In our never-ending quest for technologies that offer longer flying times for commercial unmanned aerial vehicles (UAVs), we have covered almost every idea out there trying to increment TITA (time in the air). Still, now we must admit that we missed one: Ion Thrust.
Ion Thrust is a propulsion system that accelerates ions using electricity and, so far, has been out of reach for drone manufacturers for a variety of reasons.
Now, Undefined Technologies Corp., a South Florida-based tech startup, is determined to focus entirely on designing and manufacturing a commercial UAV that would use Ion propulsion as the primary source of lift.
We reached out to Tomas Pribanic, Founder and CEO of Undefined Technologies (UT), for an exclusive interview about his company, the technology behind the idea and the drivers that moved him and his team to go in this unorthodox direction.
“The issue that most people had mentioned as a deterrent to massive acceptance of drones is the associated noise from fast rotating propellers,” Tomas explained. “Ion thrust is fully electric and near silent. Still, it also requires high amounts of energy.”
Given this high consumption issue, just designing a vehicle was not enough; it would have to be accompanied by a specific process of usage and deployment.
“We looked into the fields of engineering, physics, and mathematics to find a way of using ion propulsion in atmospheric conditions, and we finally got the breakthrough to increase the thrust of ion propulsion systems to unprecedented levels,” he stated. “We took the example of a delivery drone mission, analyzed the various stages of that particular flight and found that the aircraft could switch between propulsion modes depending on the phase of flight, reducing energy consumption. The numbers were encouraging, so we set up to find funding.”
Tomas formed a partnership between Undefined Technologies and the University of Miami, which aided in expanding the company’s venture capital network. After achieving its successful first mission flight, the company closed its Seed Funding round to accelerate the development and commercialization of the technology.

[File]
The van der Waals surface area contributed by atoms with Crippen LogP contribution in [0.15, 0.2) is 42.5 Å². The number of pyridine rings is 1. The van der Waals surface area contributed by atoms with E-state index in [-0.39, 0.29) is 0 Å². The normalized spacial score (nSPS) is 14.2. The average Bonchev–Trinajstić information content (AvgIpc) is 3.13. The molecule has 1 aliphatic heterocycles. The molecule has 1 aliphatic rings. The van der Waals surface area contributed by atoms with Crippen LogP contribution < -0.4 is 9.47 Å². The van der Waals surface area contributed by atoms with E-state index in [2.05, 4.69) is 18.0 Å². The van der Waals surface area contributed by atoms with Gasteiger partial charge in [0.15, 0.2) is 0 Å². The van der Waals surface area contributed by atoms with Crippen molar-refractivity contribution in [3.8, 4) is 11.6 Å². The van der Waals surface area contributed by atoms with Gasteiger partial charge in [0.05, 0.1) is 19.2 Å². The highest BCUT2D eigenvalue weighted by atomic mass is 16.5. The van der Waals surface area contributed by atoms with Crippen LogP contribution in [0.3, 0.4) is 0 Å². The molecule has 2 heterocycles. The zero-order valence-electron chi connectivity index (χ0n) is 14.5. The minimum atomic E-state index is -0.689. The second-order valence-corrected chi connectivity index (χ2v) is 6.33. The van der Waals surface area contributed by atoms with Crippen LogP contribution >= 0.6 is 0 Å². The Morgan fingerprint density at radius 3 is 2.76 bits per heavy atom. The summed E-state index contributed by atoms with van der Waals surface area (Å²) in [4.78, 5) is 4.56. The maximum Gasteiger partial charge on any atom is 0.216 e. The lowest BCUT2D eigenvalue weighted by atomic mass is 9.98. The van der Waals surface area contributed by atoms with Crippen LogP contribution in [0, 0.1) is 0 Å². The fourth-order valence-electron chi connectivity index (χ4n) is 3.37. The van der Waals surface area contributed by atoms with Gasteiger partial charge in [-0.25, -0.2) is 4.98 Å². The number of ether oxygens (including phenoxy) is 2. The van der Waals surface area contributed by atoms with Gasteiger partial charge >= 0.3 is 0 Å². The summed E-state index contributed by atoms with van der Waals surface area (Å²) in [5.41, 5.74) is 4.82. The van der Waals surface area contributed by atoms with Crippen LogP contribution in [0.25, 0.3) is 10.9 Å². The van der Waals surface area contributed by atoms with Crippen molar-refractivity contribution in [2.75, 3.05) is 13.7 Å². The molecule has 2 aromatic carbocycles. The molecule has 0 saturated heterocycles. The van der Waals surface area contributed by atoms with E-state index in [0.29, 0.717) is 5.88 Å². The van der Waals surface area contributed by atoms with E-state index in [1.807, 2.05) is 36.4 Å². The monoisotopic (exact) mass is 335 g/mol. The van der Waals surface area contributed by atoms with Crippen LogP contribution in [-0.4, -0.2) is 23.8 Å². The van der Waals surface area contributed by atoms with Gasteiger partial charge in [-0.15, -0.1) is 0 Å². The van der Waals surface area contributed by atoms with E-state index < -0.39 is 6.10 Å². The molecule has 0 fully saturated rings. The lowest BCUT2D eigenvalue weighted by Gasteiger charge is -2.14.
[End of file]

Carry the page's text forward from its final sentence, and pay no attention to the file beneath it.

“We were very fortunate to have a group of investors that from the beginning were enthusiastic about our business differentiators and the technology, but they were also emphatic that any design should be vertical take-off and landing,” he said with a smile. “This constraint created a new set of challenges for the team, but we created a platform that would comply with almost every requirement.”
UT is eager to disrupt the urban cargo delivery market and use drones for various supply chain activities, including delivering everything from online shopping packages and groceries to vital medicines.
“When we founded the company in 2018, we knew that it would be a couple of years before we were in a position to show a prototype, but now that’s all behind us and we are ready to face the next phase,” Tomas said with enthusiasm. “With the seed round behind us, UT is ready to launch its Series A funding early next year to engage in the next phase and address necessary issues to improve the technology further.”
“Our next ion propulsion aircraft will use materials that will allow us to build something stronger and lighter and, at the same time, increase capabilities while reducing weight, size, and boost thrust,” he concluded. “Exciting times are ahead as we perfect our vehicle and prove that this technology will have a disruptive role to play in our markets in the years ahead.”
It is reassuring to see and feel the enthusiasm for out-of-the-box technologies that are surely destined to make a difference. A video of the solution in action is below: